Another possible method to carry out the extraction is by using a root terminal, instead of using the Ark utility, the process to be used is as follows:

 

(a) To convert the wp-full deb to a tar, give the command (for example) "ar vx wp-full_8.1-12_i386.deb". Then rename the resulting data.tar.gz to (for example) "wp-full.tar.gz" If the command using "ar" produces the response that "ar" is not found, the solution may be to install the "binutils" package, and then try again.

 

(b) Then copy this tarball to / (the very top of the file system, NOT to /root), and then untar it by giving a command such as: "tar -xvzf [wp-full.tar.gz]".

 

Further understanding of the tar method may be gained from the explanation by George Notaras in the G-Loaded Journal , and from an earlier version of a page on this site relating to rpm distros, such as Opensuse, kindly contributed by Leon Goldstein, who devised this method of installing WordPerfect. Leon's instructions on installing WordPerfect on Libranet in 2005, which also illustrate the continuing efforts to keep WordPerfect useable on Linux, are available here .




Completing the installation of the fonts

 

At this stage, WordPerfect will have been installed, but it will still need to be configured so as to find its fonts. To achieve this, the following procedure should be followed on all distros (whether debian-based or rpm-based; and whether 32-bit or 64-bit). The commands should all be given in a root terminal.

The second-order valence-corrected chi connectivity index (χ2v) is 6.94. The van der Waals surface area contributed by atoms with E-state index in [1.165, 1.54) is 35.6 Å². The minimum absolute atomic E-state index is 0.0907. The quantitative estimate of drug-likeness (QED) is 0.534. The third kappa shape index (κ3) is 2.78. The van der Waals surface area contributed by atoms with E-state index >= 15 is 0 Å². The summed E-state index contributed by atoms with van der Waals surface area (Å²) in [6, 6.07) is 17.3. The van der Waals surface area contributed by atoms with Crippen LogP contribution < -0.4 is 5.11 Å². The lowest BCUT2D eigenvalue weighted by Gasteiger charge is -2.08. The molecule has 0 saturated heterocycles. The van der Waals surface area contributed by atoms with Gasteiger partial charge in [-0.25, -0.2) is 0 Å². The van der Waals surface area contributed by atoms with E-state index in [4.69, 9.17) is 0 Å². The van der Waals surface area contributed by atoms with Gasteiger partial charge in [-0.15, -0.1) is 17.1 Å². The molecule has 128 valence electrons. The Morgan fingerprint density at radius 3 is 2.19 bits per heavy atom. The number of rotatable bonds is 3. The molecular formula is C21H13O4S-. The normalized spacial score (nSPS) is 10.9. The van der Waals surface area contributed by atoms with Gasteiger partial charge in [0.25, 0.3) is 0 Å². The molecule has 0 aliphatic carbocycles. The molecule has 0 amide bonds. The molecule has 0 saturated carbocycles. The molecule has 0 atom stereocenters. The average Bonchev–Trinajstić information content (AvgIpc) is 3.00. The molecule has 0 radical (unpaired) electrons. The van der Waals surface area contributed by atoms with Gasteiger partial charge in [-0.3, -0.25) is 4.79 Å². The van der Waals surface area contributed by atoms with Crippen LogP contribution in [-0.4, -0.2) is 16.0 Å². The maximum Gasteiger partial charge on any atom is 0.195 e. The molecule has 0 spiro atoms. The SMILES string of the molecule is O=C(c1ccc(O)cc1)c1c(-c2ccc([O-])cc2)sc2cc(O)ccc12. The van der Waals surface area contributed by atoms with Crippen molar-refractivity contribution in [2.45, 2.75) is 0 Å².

The recommended procedure is as follows. First give the command: "cd /usr/X11R6/lib/X11/fonts/Type1".

 

Then (as root) give the command: "type1inst".

 

Next (as root) give the command: "mkfontdir".

 

Finally (as root) give the command: "/usr/lib/wp8/shbin10/wpfi".

 

If you wish to make the WordPerfect fonts also available to LibreOffice (with a view, for example, to printing .wpd files using LibreOffice, copy them from "/usr/X11R6/lib/X11/fonts/Type1" into "/usr/share/fonts/type1".

 



Installing an icon

 

The wp-utils deb or rpm package which you have already installed earlier will provide a menu entry for WordPerfect in the Office sub-menu, along with a desktop icon, placed in "/usr/share/pixmaps".

 

Thus you can run WordPerfect from your distro's menu. You can also run it by giving the command "/usr/lib/wp8/wpbin/xwp", "/usr/bin/xwp", or simply "xwp", in a terminal. To run WordPerfect as administrator, give the command "sudo xwp -admin" or simply "xwp -admin" in a terminal.

 



Possible "too many processes" error

 

After completing all the above installation steps, if running "xwp" as user returns an error about too many processes and/or not enough permission to run, open WordPerfect as administrator. That is, in a terminal, give the command: "sudo xwp -admin".

 

It may sometimes also be necessary, when you have loaded WordPerfect as administrator, to click, in the small preferences menu at the top right corner of the display, on "File Locking", and then click "Disable Unix File Locking".


Thereafter WordPerfect should start normally for the user.

 



Adding printers

 

At this stage WordPerfect has been installed. But no printer has been made available. Moreover the WP Print Manager, which is designed to add, modify and delete WordPerfect printer drivers, will not run in the normal way in a current distro. To enable it to run, it must be called by way of a wrapper. A wrapper, suitable for recent distros (whether debian-based or rpm-based), has been devised by the present writer, and can be downloaded from this site. (For links, see below.) We are grateful to Jack (also known as DisneyDumbazz at youtube) for suggesting this method.